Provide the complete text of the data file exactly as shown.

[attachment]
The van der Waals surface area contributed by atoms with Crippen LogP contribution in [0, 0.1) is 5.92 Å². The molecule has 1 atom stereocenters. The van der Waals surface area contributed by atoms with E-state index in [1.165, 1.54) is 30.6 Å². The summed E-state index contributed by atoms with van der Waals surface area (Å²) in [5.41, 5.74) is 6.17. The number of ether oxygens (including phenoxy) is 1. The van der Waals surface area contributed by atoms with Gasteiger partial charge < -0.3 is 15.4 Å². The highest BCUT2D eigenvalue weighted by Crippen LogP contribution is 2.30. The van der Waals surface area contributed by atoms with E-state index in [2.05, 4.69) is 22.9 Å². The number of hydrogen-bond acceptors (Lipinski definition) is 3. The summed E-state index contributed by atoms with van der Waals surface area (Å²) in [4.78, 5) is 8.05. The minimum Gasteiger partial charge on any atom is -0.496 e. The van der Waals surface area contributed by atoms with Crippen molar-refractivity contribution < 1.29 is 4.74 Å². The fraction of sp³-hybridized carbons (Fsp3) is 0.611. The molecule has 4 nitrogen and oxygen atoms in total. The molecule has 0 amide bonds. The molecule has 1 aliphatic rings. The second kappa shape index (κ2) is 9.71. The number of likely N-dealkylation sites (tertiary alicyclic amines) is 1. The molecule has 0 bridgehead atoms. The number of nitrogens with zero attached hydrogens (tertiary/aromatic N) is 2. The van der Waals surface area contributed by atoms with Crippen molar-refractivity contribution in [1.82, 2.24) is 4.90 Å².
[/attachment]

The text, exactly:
The van der Waals surface area contributed by atoms with Crippen LogP contribution in [0, 0.1) is 5.92 Å². The molecule has 1 atom stereocenters. The van der Waals surface area contributed by atoms with E-state index in [1.165, 1.54) is 30.6 Å². The summed E-state index contributed by atoms with van der Waals surface area (Å²) in [5.41, 5.74) is 6.17. The number of ether oxygens (including phenoxy) is 1. The van der Waals surface area contributed by atoms with Gasteiger partial charge < -0.3 is 15.4 Å². The highest BCUT2D eigenvalue weighted by Crippen LogP contribution is 2.30. The van der Waals surface area contributed by atoms with E-state index in [2.05, 4.69) is 22.9 Å². The number of hydrogen-bond acceptors (Lipinski definition) is 3. The summed E-state index contributed by atoms with van der Waals surface area (Å²) in [4.78, 5) is 8.05. The minimum Gasteiger partial charge on any atom is -0.496 e. The van der Waals surface area contributed by atoms with Crippen molar-refractivity contribution < 1.29 is 4.74 Å². The fraction of sp³-hybridized carbons (Fsp3) is 0.611. The molecule has 4 nitrogen and oxygen atoms in total. The molecule has 0 amide bonds. The molecule has 1 aliphatic rings. The second kappa shape index (κ2) is 9.71. The number of likely N-dealkylation sites (tertiary alicyclic amines) is 1. The molecule has 0 bridgehead atoms. The number of nitrogens with zero attached hydrogens (tertiary/aromatic N) is 2. The van der Waals surface area contributed by atoms with Crippen molar-refractivity contribution in [1.82, 2.24) is 4.90 Å².